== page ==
Where even the pier has hammocks
“Welcome Home” reads the sign as you start the walk down the length of Poki Poki’s orchid-decorated, hammock-strewn pier. Yes, there are hammocks literally on the pier here, and that pretty much neatly sums up the place.
Previously Pitate, Poki Poki offers a selection of wooden cottages and bamboo bungalows in a few different flavours, running along a very pretty beachfront about a 10-minute boat ride to the east of Bomba village (we were told it is also possible to walk, though not drive or ride, here, but you’ll most likely arrive by boat the first time). At the centre is a comfortable (and again hammock-strung) restaurant with the bungalows running out to each side.
The day we visited, Poki Poki was full, and in shoulder season that alone says this place is doing something right. Repeatedly other travellers we met in the archipelago were talking about here, so take our word for it, if you are heading here in high season, booking in advance will be close to essential... or maybe just bring your tent. We were shown around by the very friendly Mila, who doubles as the cook (and apparently runs cooking classes for those interested).
There is just so much attention to detail here—the two hammock bales on the pier for starters, which are perfect places to lose an afternoon in the company of a good book and a cold drink. There is also a treehouse-style platform in a tree near the pier. In reception, signage offers a comprehensive range of activities from cooking classes to bird walks and trekking (along with the more usual boat trips and snorkelling options). While you can choose to be idle, there is plenty to do.
The pier takes you way out, and has to rival Island Retreat and Kadidiri Paradise for the longest pier in the Togeans. In this case, it takes you over a large field of seaweed and according to signage on site, there is a reef a bit further out. We spied a pontoon even further out which we guess belongs to the resort and would be ideal for sunset (for strong or very patient swimmers only!). When after being told they were full, we asked where all the guests were, and the staffer explained they were all out on snorkelling trips... which perhaps says something about the house reef—we’re not sure.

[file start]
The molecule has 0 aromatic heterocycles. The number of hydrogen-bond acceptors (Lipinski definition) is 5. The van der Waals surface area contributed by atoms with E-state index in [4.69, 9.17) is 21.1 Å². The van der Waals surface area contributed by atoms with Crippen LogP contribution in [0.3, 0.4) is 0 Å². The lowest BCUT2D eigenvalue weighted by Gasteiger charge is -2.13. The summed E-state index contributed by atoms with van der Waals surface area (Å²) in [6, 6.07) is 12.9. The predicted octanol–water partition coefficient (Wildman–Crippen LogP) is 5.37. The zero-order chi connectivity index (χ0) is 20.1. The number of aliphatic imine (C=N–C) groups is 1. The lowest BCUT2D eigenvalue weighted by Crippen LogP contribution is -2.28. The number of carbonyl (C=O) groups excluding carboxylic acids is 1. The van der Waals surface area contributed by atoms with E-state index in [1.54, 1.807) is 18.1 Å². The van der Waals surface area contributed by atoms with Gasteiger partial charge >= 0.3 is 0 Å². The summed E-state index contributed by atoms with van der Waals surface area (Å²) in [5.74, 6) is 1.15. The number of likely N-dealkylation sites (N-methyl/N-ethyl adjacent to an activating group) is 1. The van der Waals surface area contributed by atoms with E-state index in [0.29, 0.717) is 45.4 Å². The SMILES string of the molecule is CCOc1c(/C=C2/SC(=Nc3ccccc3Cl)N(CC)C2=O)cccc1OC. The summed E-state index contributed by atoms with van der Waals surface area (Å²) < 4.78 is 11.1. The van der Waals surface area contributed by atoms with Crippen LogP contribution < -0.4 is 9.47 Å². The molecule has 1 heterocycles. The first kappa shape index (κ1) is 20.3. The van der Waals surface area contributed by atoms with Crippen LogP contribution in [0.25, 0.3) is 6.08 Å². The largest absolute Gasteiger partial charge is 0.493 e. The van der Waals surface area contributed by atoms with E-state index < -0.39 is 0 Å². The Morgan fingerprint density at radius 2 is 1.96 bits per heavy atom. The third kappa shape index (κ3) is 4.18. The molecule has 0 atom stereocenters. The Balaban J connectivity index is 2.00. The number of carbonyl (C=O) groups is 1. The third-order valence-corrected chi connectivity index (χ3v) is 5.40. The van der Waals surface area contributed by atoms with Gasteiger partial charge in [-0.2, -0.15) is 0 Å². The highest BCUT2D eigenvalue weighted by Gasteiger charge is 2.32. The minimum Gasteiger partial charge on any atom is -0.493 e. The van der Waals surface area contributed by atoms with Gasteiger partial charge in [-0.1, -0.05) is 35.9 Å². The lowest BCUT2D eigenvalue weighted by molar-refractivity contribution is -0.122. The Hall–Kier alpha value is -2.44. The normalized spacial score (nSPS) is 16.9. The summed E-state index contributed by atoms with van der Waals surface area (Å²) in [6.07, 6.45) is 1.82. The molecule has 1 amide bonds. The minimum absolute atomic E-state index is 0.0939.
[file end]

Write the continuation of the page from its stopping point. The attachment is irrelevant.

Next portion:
As it was full, we were unable to see inside any of the rooms save a peek in a window here and there. Bungalows are large, and come in a few flavours. There are bamboo ones, with double glass windows and more windows on the side, allowing plenty of light in. Another option are bright yellow and teal cottage-style rooms with decorative motifs and broad decks—note the decks on these have very limited railings so if you have kids, keep an eye on them so they don’t topple over the edge. Please refer to their website for plenty of detailed photos of the room interiors.
Prices at Poki Poki are firmly into the midrange, and their 100% single supplement which is levied on some of the rooms was the highest we saw on the Togeans, making some rooms decidedly poor value for single travellers. The rates on their website are also significantly different to what we were told they were when we visited in person, so we’ve gone with what is on the website rather than what we were told in person.
Pricewise, Poki Poki sits between Poya Lisa and the more expensive Island Retreat on the other side of Bomba, though Poki Poki certainly has a more traveller vibe to it. If you’re looking for something more budget focussed in the same area, look no further than Poya Lisa.
Address: East of Bomba, Pulau Batudaka
Coordinates (for GPS): 121º40'42.86" E, -0º30'47.84" N
See position in Apple or Google Maps: Apple Maps | Google Maps
Room rates: 400,000 to 1,000,000 Rp
What we were quoted as a walk-in.
|Standard double room|
250,000 rupiah in August. Per person full board. Single supplement 50%
|200,000 rupiah||225,000 rupiah|
|Superior double room|
350,000 rupiah in August. Per person full board. Single supplement 100%
|250,000 rupiah||300,000 rupiah|
Stuart McDonald co-founded Travelfish.org with Samantha Brown in 2004. He has lived in Thailand, Cambodia and Indonesia, where he worked as an under-paid, under-skilled language teacher, an embassy staffer, a newspaper web-site developer, freelancing and various other stuff. His favourite read is The Art of Travel by Alain de Botton.
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